They are visiting this week and poor baby is so itchy! I felt so bad for him I mad him a itchy skin oil to help relieve some of the irritation. I don’t have any books about using oils on dogs so I used the same philosophy as I do with people. 40% of anything that comes into contact with your skin absorbs into your body, so I will not put anything on my skin that would hurt or injure me internally. I also did not choose anything that could be harmful to the dog unless he had an allergy to the ingredients.  I did a spot test on the dog skin a day before applying the oil over all his parts to check for redness and irritation. I would suggest doing this on anyone with sensitivities.

In the oil (10 oz container) I put:

4.5 oz Nettle infused olive oil

4.5 oz Plantain infused olive oil

40 drops Lavender essential oil

40 drops Tea Tree essential oil

40 drops Calendula essential oil

Apply the oil with clean cotton pads or balls, never double dipping in the oil. Always use a new cotton ball for every new area of application. Apply liberally to the effected aria (after spot testing to check for allergic reaction).


The reasons I chose these ingredients:

Nettle oil: Anti-Inflamitory,  very effective in scalp related problem like scaly scalp (dandruff) and psoriasis, increases blood circulation, great tonic to revitalize body, organ functioning and blood purification.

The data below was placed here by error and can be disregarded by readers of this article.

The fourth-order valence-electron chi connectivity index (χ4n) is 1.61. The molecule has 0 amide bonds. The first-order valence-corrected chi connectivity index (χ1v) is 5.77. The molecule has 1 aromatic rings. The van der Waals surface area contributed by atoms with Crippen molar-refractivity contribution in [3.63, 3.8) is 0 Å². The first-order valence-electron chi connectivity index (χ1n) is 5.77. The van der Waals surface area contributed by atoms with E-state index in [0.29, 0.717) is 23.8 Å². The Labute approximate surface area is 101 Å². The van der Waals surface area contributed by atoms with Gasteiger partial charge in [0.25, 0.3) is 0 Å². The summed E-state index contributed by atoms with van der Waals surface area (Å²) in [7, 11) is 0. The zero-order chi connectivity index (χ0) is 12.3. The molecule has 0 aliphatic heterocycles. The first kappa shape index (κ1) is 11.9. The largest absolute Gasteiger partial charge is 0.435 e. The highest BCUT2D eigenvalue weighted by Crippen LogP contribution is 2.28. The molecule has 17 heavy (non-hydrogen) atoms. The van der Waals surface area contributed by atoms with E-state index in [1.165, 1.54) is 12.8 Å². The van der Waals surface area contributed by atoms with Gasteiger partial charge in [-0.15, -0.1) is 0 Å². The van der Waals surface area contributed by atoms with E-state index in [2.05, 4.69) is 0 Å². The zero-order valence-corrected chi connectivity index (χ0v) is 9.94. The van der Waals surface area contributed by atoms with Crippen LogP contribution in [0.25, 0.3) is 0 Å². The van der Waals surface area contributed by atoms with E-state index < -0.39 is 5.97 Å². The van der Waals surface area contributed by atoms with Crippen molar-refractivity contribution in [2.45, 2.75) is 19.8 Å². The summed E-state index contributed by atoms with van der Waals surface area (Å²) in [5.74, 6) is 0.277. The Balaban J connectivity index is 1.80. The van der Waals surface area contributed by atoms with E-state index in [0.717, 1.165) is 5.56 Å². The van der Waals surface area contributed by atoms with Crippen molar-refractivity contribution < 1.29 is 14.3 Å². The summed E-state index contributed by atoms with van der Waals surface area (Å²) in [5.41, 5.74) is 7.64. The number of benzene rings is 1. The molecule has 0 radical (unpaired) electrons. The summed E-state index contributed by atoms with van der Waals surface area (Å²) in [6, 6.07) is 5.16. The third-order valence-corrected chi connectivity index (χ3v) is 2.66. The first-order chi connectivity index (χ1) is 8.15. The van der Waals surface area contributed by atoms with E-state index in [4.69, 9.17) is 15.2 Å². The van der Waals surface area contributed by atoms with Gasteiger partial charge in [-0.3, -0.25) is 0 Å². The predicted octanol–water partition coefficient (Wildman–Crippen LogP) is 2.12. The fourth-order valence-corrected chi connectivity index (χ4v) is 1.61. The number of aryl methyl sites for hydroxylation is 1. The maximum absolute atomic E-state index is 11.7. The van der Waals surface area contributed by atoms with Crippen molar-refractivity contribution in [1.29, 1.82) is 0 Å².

Plantain oil: used for bruises, bug bites, swellings, scarring, strained ligaments, muscles or tendons, rashes and skin irritations. Plantain is often used as a drawing agent, to draw out thorns, splinters or other foreign material.

Lavender essential oil:  lavender helps abscesses, acne, allergies, athlete’s feet and fungal infections, boils, bruises, burns, cold sores, cuts, dermatitis, eczema, hives, inflammations, insect bites, lice, psoriasis, rashes, ringworm, scabies, scars, shingles, stretch-marks, sunburns, and wounds.

Calendula essential oil: Good for dry and damaged skin, skin inflammations, rashes, diaper irritations, and other skin disorders.

Melaleuca (Tea Tree) essential oil: Disinfectant, acne treatment, bug bites, repells lice and ticks, dandruff, minor cuts, scrapes bruises. Antibacterial, anti fungal and antiviral properties have been found in various studies as well.


If I had other ingredients I would have also liked to use chamomile essential oil for the calming properties and vitamin E for a preservative and skin benefits but I did not have these handy. After three days of application the oil seems to help calm Baby’s itchiness and his black area seems to be lightening up in places. This calming healing oil seems to be helping. We have been applying the oil once a day to his belly, chest (he has a bald spot where he rubs a lot), on his paws and on the outside of his ears. I would like it applied twice a day but it doesn’t seem to be happening. That is life!

Did this help? I will post pictures and follow up as the use continues. I think it is reducing the blackness on his belly but we will have to wait and see with comparison photos. I will see my parents and their dog again in about two weeks after Thanksgiving.